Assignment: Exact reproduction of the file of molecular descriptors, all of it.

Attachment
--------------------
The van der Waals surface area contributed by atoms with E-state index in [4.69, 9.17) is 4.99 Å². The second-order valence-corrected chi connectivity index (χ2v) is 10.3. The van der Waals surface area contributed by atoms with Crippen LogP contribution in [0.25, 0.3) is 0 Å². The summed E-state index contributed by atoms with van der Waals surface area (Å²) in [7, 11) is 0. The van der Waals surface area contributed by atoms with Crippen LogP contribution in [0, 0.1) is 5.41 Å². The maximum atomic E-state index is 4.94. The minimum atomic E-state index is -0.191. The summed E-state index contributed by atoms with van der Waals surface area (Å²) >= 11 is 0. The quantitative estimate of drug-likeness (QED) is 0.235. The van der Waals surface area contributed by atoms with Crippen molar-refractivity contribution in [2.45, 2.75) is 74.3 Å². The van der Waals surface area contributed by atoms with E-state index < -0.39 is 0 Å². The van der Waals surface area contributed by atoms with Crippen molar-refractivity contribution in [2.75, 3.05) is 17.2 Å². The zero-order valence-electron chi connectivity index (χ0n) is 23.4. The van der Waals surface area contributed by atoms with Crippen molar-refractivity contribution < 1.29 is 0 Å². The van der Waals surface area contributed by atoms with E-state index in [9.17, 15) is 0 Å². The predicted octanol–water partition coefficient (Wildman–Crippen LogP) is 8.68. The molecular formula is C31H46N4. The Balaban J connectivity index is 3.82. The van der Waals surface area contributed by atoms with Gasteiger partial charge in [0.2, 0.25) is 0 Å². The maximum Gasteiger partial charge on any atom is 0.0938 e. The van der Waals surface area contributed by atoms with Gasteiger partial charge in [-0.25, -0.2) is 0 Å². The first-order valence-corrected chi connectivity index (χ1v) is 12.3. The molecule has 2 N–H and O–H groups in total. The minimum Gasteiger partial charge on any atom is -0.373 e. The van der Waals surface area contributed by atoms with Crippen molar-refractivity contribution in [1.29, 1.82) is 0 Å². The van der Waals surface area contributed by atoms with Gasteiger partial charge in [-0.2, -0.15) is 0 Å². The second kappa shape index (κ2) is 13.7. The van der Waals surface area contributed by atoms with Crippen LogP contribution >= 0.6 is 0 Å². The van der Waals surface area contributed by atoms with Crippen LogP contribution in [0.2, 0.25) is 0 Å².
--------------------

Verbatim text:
The van der Waals surface area contributed by atoms with E-state index in [4.69, 9.17) is 4.99 Å². The second-order valence-corrected chi connectivity index (χ2v) is 10.3. The van der Waals surface area contributed by atoms with Crippen LogP contribution in [0.25, 0.3) is 0 Å². The summed E-state index contributed by atoms with van der Waals surface area (Å²) in [7, 11) is 0. The van der Waals surface area contributed by atoms with Crippen LogP contribution in [0, 0.1) is 5.41 Å². The maximum atomic E-state index is 4.94. The minimum atomic E-state index is -0.191. The summed E-state index contributed by atoms with van der Waals surface area (Å²) >= 11 is 0. The quantitative estimate of drug-likeness (QED) is 0.235. The van der Waals surface area contributed by atoms with Crippen molar-refractivity contribution in [2.45, 2.75) is 74.3 Å². The van der Waals surface area contributed by atoms with E-state index < -0.39 is 0 Å². The van der Waals surface area contributed by atoms with Crippen molar-refractivity contribution in [2.75, 3.05) is 17.2 Å². The zero-order valence-electron chi connectivity index (χ0n) is 23.4. The van der Waals surface area contributed by atoms with Crippen molar-refractivity contribution < 1.29 is 0 Å². The van der Waals surface area contributed by atoms with E-state index in [9.17, 15) is 0 Å². The predicted octanol–water partition coefficient (Wildman–Crippen LogP) is 8.68. The molecular formula is C31H46N4. The Balaban J connectivity index is 3.82. The van der Waals surface area contributed by atoms with Gasteiger partial charge in [0.2, 0.25) is 0 Å². The maximum Gasteiger partial charge on any atom is 0.0938 e. The van der Waals surface area contributed by atoms with Gasteiger partial charge in [-0.25, -0.2) is 0 Å². The first-order valence-corrected chi connectivity index (χ1v) is 12.3. The molecule has 2 N–H and O–H groups in total. The minimum Gasteiger partial charge on any atom is -0.373 e. The van der Waals surface area contributed by atoms with Crippen molar-refractivity contribution in [1.29, 1.82) is 0 Å². The van der Waals surface area contributed by atoms with Gasteiger partial charge in [-0.2, -0.15) is 0 Å². The second kappa shape index (κ2) is 13.7. The van der Waals surface area contributed by atoms with Crippen LogP contribution >= 0.6 is 0 Å². The van der Waals surface area contributed by atoms with Crippen LogP contribution in [0.2, 0.25) is 0 Å².